The Help was the most significant film production in Mississippi since O Brother, Where Art Thou? (2000)[18][19][20] "Honestly, my heart would be broken if it were set anywhere but Mississippi," Stockett wrote in an e-mail to reporters. In order to convince producers to shoot in Greenwood, Tate Taylor and others had previously come to the town and scouted locations; at his first meeting with DreamWorks executives, he presented them with a photo album of potential filming spots in the area. The state's tax incentive program for filmmakers was also a key enticement in the decision.[18][19][20]


Two soundtracks were released for The Help: an original soundtrack and an original score. Geffen Records released the soundtrack album on August 4, 2011.[21] It remained authentic to the 60s period.[22] The 12-track collection, collated by music supervisor Jennifer Hawks,[23] features songs from the likes of Johnny Cash, Frankie Valli and Ray Charles. As a collective, the songs spotlight the peak of the fight for equality in the United States during the civil rights movement.[24] Mary J. Blige's "The Living Proof" is the only original track.[25] She composed it after a second viewing of the film. In an interview with Fandom Entertainment in 2011, Blige said she was "moved in so many ways". Her raw emotions inspired her to compose the lone song for the film.[26] The score album, featuring original cues composed and conducted by Thomas Newman was released by Varèse Sarabande on September 6, 2011.


Theatrical run[edit]

Walt Disney Studios Motion Pictures distributed The Help worldwide through the studio's Touchstone Pictures banner.[27] On October 13, 2010, Disney gave the film a release date of August 12, 2011. On June 30, 2011, the film's release date was rescheduled two days earlier to August 10, 2011.[28]

Home media[edit]

The film was released by Walt Disney Studios Home Entertainment (under the Touchstone Home Entertainment label) on Blu-ray Disc, DVD, and digital download on December 6, 2011. The release was produced in three different physical packages: a three-disc combo pack (Blu-ray, DVD, and Digital Copy); a two-disc combo pack (Blu-ray and DVD); and a single-disc DVD. It was also released as a digital download option in both standard and high definition. The DVD version includes two deleted scenes and "The Living Proof" music video by Mary J. Blige. The digital download version includes the same features as the DVD version, plus one additional deleted scene. Both the two-disc and three-disc combo packs include the same features as the DVD version, as well as "The Making of 'The Help': From Friendship to Film", "In Their Own Words: A Tribute to the Maids of Mississippi", and three deleted scenes with introductions by director Taylor.[29][30][31]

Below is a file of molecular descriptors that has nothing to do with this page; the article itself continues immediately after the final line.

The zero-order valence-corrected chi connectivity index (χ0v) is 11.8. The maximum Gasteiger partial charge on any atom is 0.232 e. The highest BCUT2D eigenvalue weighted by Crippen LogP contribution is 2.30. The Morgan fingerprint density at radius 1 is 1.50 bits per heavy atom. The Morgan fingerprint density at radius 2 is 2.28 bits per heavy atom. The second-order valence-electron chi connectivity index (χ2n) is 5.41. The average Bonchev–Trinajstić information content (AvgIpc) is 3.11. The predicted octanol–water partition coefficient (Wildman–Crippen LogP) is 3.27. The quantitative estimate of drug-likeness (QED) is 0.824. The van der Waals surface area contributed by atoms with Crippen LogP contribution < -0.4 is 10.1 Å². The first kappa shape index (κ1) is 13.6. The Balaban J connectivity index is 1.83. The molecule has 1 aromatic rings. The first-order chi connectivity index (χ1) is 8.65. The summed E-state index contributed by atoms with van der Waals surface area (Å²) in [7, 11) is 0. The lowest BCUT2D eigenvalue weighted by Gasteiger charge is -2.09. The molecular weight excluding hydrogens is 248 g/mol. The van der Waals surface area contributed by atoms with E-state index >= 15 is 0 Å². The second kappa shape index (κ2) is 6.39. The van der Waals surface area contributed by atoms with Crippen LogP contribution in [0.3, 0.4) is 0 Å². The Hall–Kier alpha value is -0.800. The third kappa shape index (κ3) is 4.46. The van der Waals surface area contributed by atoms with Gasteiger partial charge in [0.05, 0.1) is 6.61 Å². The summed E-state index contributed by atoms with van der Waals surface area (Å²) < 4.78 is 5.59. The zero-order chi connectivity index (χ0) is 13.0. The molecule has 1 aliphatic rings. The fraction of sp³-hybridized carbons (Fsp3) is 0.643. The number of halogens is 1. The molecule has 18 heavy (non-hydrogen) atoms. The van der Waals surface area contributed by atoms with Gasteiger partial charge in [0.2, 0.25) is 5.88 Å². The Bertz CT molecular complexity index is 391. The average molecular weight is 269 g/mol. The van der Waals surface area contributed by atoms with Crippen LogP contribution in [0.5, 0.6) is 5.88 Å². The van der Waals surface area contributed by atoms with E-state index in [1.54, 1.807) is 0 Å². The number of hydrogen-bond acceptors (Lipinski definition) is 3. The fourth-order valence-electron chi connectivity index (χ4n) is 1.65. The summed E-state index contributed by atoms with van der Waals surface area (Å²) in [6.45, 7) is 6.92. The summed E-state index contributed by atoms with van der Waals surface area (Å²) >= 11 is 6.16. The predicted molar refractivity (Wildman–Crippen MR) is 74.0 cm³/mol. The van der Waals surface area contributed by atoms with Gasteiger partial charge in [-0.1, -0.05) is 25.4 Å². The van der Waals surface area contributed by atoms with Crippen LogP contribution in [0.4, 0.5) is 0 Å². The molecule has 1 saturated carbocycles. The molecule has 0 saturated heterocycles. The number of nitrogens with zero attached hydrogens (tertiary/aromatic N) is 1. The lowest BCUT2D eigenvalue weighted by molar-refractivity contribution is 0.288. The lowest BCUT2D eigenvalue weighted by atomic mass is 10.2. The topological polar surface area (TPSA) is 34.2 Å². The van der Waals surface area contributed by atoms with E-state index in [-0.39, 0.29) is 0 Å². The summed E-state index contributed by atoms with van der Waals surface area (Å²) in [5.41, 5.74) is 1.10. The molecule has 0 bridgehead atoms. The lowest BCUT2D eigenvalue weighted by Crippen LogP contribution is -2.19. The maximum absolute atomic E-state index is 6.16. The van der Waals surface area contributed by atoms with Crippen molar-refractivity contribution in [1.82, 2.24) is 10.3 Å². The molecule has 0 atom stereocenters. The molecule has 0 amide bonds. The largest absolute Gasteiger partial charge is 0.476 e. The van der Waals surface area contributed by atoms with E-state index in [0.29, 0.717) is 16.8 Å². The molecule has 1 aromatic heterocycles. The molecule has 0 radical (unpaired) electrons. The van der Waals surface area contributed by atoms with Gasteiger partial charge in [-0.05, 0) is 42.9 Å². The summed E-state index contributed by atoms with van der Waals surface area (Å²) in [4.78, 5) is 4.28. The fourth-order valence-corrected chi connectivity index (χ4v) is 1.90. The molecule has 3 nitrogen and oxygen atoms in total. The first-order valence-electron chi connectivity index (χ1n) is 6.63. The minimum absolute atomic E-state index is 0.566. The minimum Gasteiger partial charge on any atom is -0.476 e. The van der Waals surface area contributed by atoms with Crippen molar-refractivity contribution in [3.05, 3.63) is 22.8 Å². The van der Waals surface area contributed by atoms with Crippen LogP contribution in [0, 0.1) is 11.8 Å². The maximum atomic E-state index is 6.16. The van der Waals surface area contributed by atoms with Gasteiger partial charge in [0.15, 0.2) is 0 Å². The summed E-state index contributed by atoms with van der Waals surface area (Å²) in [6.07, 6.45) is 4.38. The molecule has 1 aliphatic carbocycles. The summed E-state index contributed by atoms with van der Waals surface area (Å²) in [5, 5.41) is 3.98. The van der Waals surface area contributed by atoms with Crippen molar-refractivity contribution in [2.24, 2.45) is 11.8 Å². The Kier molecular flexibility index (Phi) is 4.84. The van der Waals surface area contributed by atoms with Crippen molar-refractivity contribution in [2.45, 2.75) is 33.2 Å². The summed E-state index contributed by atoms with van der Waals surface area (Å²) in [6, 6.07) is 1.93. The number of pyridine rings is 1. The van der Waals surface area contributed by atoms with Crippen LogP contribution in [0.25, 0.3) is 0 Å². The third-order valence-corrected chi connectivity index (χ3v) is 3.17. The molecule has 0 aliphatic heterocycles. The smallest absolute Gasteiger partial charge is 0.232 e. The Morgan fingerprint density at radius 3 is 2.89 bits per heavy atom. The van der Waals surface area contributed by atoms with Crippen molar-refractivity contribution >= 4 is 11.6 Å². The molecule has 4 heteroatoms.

Box office[edit]

The Help earned $169,708,112 in North America and $52,094,074 in other territories for a worldwide total of $221,802,186.[4]

In North America, on its opening day (Wednesday, August 10, 2011), it topped the box office with $5.54 million. It then added $4.33 million on Thursday, declining only 21 percent, for a two-day total of $9.87 million.[32] On its first weekend, the film grossed $26 million, coming in second place behind Rise of the Planet of the Apes.[33] However, during its second weekend, the film jumped to first place with $20 million, declining only 23 percent, the smallest drop among films playing nationwide.[34] The film crossed the $100 million mark on its 21st day of release, becoming one of only two titles in August 2011 that achieved this.[35] On its fourth weekend (Labor Day three-day weekend), it became the first film since Inception (2010), to top the box-office charts for three consecutive weekends.[36][37] Its four-day weekend haul of $19.9 million[38] was the fourth largest for a Labor Day weekend.[39] The Help topped the box office for 25 days in a row. This was the longest uninterrupted streak since The Sixth Sense (35 days), which was also a late summer release, in 1999.[40]

To promote the film, TakePart hosted a series of three writing contests.[41] Rebecca Lubin, of Mill Valley, California, who has been a nanny for nearly two decades won the recipe contest. Darcy Pattison's "11 Ways to Ruin a Photograph" won "The Help" Children's Story Contest with her story about a tenacious young girl who refuses to take a good photograph while her father is away "soldiering". After being chosen by guest judge and children's-book author Lou Berger, the story was professionally illustrated.[42] The final contest was about "someone who inspired you". Genoveva Islas-Hooker charmed guest judge Doc Hendley (founder of Wine to Water) with her story, A Heroine Named Confidential. A case manager for patients with HIV, Islas-Hooker was consistently inspired by one special individual who never gave up the fight to live.